When their father, Homer Cluck, died, the inheritance was split to provide a portion for their mother, Pearl, leaving the remainder to be split evenly between the six brothers. This money is what I’m going to call “leg-up money” - money to give them a “leg up” in business and their efforts to prosper in their lives. When the decision was made among different family members to implement cattle feed yards, my grandfather stood adamantly opposed to the concept and warned them of his concerns regarding the long term effects of such a business decision. Because he would not align with this new feed yard concept, added to the belief that he was mentally "off" due to the war, his portion of the inheritance money was reallocated to the next generation of cattlemen for the purposes of launching the feed yards. He was also asked to take his cattle off of the homestead land if he was not willing to run his cattle through their feed yards. And so it was, leaving a severely traumatized World War II veteran with no leg-up money and without land to continue business on, only crippling his crippling PTSD struggles further. The feed yards exponentially prospered while my grandfather found his farming operation bankrupt by 1984.

In the last song released from the album called, "Coffee," we find me witnessing the brothers at my grandfather's "kitchen corner booth" in 1983-84 trying to sort through and resolve years of all the subsequent, deep rooted bitterness that grew and continued to fork off of the river of resentment for generations. Now for who to blame. Do we point a finger at my grandfather's brothers? Wait ...


As somewhat of a side note, something to point out before we decide exactly who to blame here is the fact that America was not directly fighting to heroically free the persecuted Jews as some now perceive. After all, many Nazi soldiers didn’t fully know the extent of the atrocities committed right under their noses against the Jews, much less American soldiers. The American soldiers were fighting to keep both Germany and Japan from ultimately taking over the territory of America - the “land of the free.” These soldiers laid their lives down for their friends and their brothers to protect them all, not fully knowing that their efforts were also connected to the protection of and in the defense of God’s chosen people - at least not initially.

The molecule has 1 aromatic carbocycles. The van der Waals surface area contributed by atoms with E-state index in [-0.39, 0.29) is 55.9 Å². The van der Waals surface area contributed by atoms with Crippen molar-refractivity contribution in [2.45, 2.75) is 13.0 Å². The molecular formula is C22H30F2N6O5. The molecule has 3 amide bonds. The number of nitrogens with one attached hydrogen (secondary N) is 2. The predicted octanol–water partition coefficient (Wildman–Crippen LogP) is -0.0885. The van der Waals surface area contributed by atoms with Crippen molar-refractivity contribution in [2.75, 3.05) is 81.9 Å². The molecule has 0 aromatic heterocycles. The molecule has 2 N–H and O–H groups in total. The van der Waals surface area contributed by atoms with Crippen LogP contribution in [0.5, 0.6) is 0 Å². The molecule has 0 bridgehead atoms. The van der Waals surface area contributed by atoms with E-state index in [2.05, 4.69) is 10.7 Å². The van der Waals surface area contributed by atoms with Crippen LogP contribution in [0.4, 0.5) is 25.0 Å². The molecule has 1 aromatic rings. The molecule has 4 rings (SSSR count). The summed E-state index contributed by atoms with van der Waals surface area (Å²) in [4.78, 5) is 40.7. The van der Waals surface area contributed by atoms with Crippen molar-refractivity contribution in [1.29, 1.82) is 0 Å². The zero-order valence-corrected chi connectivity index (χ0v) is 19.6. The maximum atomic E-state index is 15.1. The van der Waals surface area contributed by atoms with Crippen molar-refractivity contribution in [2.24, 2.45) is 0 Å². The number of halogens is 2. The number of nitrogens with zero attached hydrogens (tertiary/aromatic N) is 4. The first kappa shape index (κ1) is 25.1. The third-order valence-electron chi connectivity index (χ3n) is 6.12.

So, an interesting parallel in this whole story to me is that World War II was sparked due to the fact that Germans hated the Jews for their ability to create wealth and specifically for their powerful involvement in banking practices. In a book on Jewish wealth mentality called, “Thou Shall Prosper” by Rabbi Daniel Lapin, two things are clearly pivotal within their mentality. (It is important to note that it is my understanding that Rabbi Lapin is strictly referring to Torah following, God fearing, righteous minded Jews here.) One is that "Jewish tradition views a person's quest for profit and wealth to be inherently moral."

This point is incredibly important to understand in the context of any and all war, and in the context of the story of my grandfather and his brothers. What does or does not motivate a person or group of people in banking practices (or inheritance distributions) and within the principles of moneylenders is the linchpin of it all. It is either executed with evil intentions or for the good of others. In the case of my family, I leave that judgement to God, and I have come to understand the burden placed on the brothers of weighing that very difficult decision. But, more importantly, knowing this family history has helped me come to understand the generational bloodline iniquities of passed down repeated sins of harbored bitterness and resentment that is so prevalent in our relationships.